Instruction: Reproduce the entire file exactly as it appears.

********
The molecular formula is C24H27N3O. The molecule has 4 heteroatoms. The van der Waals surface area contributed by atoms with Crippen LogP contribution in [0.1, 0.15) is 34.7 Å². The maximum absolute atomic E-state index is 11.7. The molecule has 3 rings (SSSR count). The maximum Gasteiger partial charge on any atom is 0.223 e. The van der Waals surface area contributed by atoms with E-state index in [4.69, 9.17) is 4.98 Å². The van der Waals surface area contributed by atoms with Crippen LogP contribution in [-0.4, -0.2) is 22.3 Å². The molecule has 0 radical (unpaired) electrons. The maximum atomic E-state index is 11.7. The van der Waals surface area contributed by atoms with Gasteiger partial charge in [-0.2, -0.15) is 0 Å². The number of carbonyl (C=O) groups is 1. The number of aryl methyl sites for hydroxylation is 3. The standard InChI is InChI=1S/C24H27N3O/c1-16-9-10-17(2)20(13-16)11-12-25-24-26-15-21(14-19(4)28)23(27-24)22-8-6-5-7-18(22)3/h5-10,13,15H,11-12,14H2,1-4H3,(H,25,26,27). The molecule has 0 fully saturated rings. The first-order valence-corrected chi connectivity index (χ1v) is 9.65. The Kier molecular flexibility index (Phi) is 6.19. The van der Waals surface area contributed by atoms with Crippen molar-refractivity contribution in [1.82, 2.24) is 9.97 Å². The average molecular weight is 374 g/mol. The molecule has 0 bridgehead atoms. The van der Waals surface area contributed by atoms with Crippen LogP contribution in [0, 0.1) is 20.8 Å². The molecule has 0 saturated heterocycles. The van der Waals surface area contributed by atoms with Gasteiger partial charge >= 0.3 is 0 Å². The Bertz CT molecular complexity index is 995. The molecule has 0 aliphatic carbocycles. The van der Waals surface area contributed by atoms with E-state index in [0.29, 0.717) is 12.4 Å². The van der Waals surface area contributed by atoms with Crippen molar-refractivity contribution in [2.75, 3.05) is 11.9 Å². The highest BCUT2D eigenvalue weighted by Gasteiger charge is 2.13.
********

The molecular formula is C24H27N3O. The molecule has 4 heteroatoms. The van der Waals surface area contributed by atoms with Crippen LogP contribution in [0.1, 0.15) is 34.7 Å². The maximum absolute atomic E-state index is 11.7. The molecule has 3 rings (SSSR count). The maximum Gasteiger partial charge on any atom is 0.223 e. The van der Waals surface area contributed by atoms with E-state index in [4.69, 9.17) is 4.98 Å². The van der Waals surface area contributed by atoms with Crippen LogP contribution in [-0.4, -0.2) is 22.3 Å². The molecule has 0 radical (unpaired) electrons. The maximum atomic E-state index is 11.7. The van der Waals surface area contributed by atoms with Gasteiger partial charge in [-0.2, -0.15) is 0 Å². The number of carbonyl (C=O) groups is 1. The number of aryl methyl sites for hydroxylation is 3. The standard InChI is InChI=1S/C24H27N3O/c1-16-9-10-17(2)20(13-16)11-12-25-24-26-15-21(14-19(4)28)23(27-24)22-8-6-5-7-18(22)3/h5-10,13,15H,11-12,14H2,1-4H3,(H,25,26,27). The molecule has 0 fully saturated rings. The first-order valence-corrected chi connectivity index (χ1v) is 9.65. The Kier molecular flexibility index (Phi) is 6.19. The van der Waals surface area contributed by atoms with Crippen molar-refractivity contribution in [1.82, 2.24) is 9.97 Å². The average molecular weight is 374 g/mol. The molecule has 0 bridgehead atoms. The van der Waals surface area contributed by atoms with Crippen LogP contribution in [0, 0.1) is 20.8 Å². The molecule has 0 saturated heterocycles. The van der Waals surface area contributed by atoms with Gasteiger partial charge >= 0.3 is 0 Å². The Bertz CT molecular complexity index is 995. The molecule has 0 aliphatic carbocycles. The van der Waals surface area contributed by atoms with E-state index in [0.29, 0.717) is 12.4 Å². The van der Waals surface area contributed by atoms with Crippen molar-refractivity contribution in [2.75, 3.05) is 11.9 Å². The highest BCUT2D eigenvalue weighted by Gasteiger charge is 2.13.